In January, a cheerleader for the Oakland Raiders filed a lawsuit against the team for failure to pay minimum wage. Following in the footsteps of that case, last week a former Cincinnati Bengals cheerleader filed a class action lawsuit against the Bengals for failure to pay minimum wage under Ohio and federal law.
Alexa Brenneman spent the 2013 NFL season as a member of the Cincinnati “Ben-Gals,” a nickname you either appreciate or loathe depending on how you feel about puns. According to her lawsuit, the cheerleaders were required to do far more than just cheer at the games. They were required to attend mandatory practices, appear at promotional events, and pose for a calendar. Yet the Bengals (not Ben-Gals) didn’t pay the cheerleaders for anything except the actual home games, and even then only at a rate of $90 per game. As a result, the lawsuit claims, the cheerleaders were paid “less than $2.85” per hour, well below both the Ohio and federal minimum wage.
The federal Fair Labor Standards Act generally requires covered employers to pay non-exempt employees at least the federal minimum wage for every hour worked. It also requires employers to pay non-exempt employees overtime at time-and-a-half for every hour worked in excess of forty per week. Ohio’s minimum wage and overtime law is essentially the same, although it applies to some employers who are too small to be covered by the FLSA.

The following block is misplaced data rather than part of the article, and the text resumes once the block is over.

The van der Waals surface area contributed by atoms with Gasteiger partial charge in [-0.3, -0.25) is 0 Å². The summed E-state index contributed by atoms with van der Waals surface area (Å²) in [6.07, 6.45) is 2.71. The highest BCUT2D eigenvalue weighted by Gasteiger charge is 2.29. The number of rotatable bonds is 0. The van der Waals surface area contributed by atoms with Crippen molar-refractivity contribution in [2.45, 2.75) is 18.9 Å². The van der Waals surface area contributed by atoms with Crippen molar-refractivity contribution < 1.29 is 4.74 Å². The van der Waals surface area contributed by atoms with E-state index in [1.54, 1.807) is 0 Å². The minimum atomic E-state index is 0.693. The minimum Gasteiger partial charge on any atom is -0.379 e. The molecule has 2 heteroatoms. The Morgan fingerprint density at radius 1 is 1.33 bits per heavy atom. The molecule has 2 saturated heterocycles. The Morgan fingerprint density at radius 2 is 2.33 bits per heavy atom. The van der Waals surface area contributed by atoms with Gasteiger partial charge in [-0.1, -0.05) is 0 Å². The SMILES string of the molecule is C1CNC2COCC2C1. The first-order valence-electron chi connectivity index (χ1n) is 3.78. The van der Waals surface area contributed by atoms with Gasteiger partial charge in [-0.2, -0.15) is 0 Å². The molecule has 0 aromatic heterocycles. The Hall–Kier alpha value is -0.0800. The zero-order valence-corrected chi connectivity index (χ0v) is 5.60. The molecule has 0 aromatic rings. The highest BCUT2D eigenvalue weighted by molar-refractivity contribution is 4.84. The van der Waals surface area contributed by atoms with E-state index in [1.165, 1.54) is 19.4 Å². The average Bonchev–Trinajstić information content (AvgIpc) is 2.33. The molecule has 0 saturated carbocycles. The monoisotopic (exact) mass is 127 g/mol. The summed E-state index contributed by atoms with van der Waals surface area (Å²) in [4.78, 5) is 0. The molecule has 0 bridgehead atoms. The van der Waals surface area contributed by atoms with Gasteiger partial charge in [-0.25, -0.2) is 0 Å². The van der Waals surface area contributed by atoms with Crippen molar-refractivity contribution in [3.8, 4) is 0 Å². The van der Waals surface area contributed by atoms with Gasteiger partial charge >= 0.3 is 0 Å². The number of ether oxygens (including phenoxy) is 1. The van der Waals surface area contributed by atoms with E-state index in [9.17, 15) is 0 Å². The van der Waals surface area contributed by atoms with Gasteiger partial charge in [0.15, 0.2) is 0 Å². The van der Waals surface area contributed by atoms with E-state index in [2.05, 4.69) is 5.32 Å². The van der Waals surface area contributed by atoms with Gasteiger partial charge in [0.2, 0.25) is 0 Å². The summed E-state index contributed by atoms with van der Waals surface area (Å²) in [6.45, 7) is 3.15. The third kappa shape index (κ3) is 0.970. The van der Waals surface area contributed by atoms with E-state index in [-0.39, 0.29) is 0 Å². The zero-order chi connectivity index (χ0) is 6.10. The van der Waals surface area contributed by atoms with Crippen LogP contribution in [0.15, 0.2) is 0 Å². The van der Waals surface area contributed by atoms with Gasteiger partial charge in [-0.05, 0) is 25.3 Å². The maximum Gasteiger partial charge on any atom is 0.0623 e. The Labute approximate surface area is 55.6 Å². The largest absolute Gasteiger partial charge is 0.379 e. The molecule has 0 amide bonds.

I have a couple initial reactions to this new lawsuit. First, I suspect that very few of the other Bengals cheerleaders will actually join the lawsuit. While it is absolutely illegal to retaliate against employees for asserting their rights under the minimum wage and overtime laws, fear of retaliation is common. I am guessing many of the other cheerleaders might have that fear. Second, I expect the Bengals may argue the cheerleaders are “independent contractors,” who are not entitled to protection by the Ohio and federal minimum wage laws, rather than “employees,” who are. We have previously written about that distinction. Based on the allegations in the lawsuit, my sense is that the cheerleaders are probably employees, not independent contractors.
Apparently not all NFL teams pay their cheerleaders the way the Bengals and Raiders do. According to the Bengals lawsuit, the Seattle Seahawks pay their cheerleaders—the dreadfully named “Sea-Gals”—for all hours worked. It will be interesting if any other cheerleader minimum wage class actions are filed in the coming months, as similar minimum wage and overtime class actions tend to come in bunches. But don’t expect one coming out of Cleveland. According to the lawsuit, Cleveland Cavaliers cheerleaders are paid for their practice time and appearances. My beloved Cleveland Browns don’t have cheerleaders in the first place. But if they ever get them, I suggest they be called the “Brownies.”
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